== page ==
2068. Change in Distribution of Clostridium difficile NAP1 Strain in Patient Population in the North Suburbs of Chicago.
Session: Poster Abstract Session: Clostridium difficile: Epidemiology
Saturday, October 29, 2016
Room: Poster Hall
  • IDweek 2016. Usacheva. NAP1 distrubution.pdf (739.7 kB)
  • Background: Colstridium difficileinfection (CDI) is a significant healthcare concern worldwide, recognized as the most frequent etiologic agent of healthcare-associated infectious diarrhea in hospitalized adult patients. For the last a few decades steady increase of CDI incidence along with higher morbidity and mortality has been associated with the emergence and rapid spread of NAP1 strain. NAP1 is implicated in many CDI outbreaks and possibly associated with increased morbidity and mortality. However, lately it has been noted that the prevalence of epidemic NAP1 strain is declining. The aim of this work was to determine any change in prevalence and distribution of NAP1 between 2013 and 2015.

    Methods: NorthShore University HealthSystem is a 750 bed, 4-hospital system in the northern suburbs of Chicago. The Cepheid Xpert C. difficile/Epi test was used on all inpatient and outpatients with 3 or more diarrheal stools to detect CDI. We compared the prevalence of NAP1 C. difficilestrains during a 9 month period in 2013 (Period 1) to the same period in 2015 (Period 2). A nosocomial case was defined when disease was diagnosed ≥ 3 days hospital admission.Laboratory data was collected from the all patients by SoftLab reports. We analyzed differences using Fisher's exact test.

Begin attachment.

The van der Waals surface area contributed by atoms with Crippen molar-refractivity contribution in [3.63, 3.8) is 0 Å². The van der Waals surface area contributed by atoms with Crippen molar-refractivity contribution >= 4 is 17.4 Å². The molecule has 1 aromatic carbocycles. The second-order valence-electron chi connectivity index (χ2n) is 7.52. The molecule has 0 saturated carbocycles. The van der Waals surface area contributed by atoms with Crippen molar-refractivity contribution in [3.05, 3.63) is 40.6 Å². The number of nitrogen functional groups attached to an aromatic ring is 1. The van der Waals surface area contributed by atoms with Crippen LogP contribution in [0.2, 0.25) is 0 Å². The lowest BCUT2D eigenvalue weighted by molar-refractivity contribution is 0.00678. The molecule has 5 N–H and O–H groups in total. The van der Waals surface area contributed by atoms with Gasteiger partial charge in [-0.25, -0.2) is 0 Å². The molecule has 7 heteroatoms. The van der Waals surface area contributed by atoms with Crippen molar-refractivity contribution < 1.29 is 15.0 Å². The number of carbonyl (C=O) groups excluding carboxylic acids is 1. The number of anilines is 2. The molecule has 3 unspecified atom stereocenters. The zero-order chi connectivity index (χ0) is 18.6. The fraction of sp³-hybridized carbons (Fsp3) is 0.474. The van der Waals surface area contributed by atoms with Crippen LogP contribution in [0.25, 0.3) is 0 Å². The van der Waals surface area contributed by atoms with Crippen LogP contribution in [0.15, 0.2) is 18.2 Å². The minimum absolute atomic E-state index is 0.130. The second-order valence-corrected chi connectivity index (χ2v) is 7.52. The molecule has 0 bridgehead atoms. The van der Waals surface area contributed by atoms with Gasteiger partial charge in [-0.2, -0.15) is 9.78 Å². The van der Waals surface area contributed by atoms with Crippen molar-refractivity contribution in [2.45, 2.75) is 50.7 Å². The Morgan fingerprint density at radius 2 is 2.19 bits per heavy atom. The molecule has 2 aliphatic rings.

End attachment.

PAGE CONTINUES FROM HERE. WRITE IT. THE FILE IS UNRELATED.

Results: In total, 8680 stools were tested for C. difficile: 4200 in Period 1 and 4480 in Period 2. Compared data found the prevalence and incidence of NAP1 in inpatients were slightly lower in Period 2 (3% vs 2%, p=0.007 and 4% vs 2.3%, p=0.005, respectively). However, we did not observe significant differences in NAP1distributions in nosocomial vs. non-nosocomial inpatients. The majority of NAP1 positive inpatients were not acquired nosocomially (75%). Interestingly, in Period 2 almost 60% of all NAP1 positives were detected in outpatients. The number of NAP1 positive outpatients was significantly increased compare to 2013 (p=0.0004).

    Conclusion: Our results indicate that distribution of Clostridium difficile NAP1 strain is shifting from hospital to the outpatient setting in our patient population. When determine trends in NAP1 disease it is important to consider both in- and outpatient CDI.

    Elena Usacheva, Ph.D., Pritzker School of Medicine, University of Chicago, Chicago, IL; Departments of Pathology and Laboratory Medicine, and Medicine, NorthShore University HealthSystem, Evanston, IL, Donna Schora, MT(ASCP), Laboratory Medicine, and Medicine, NorthShore University HealthSystem, Evanston, IL, Becky Smith, MD, Infectious Diseases, Pritzker School of Medicine, University of Chicago, Chicago, IL and Lance Peterson, MD, FIDSA, FSHEA, Pritzker School of Medicine, University of Chicago, Chicago, IL


    E. Usacheva, None

    D. Schora, None

    B. Smith, None

    L. Peterson, None

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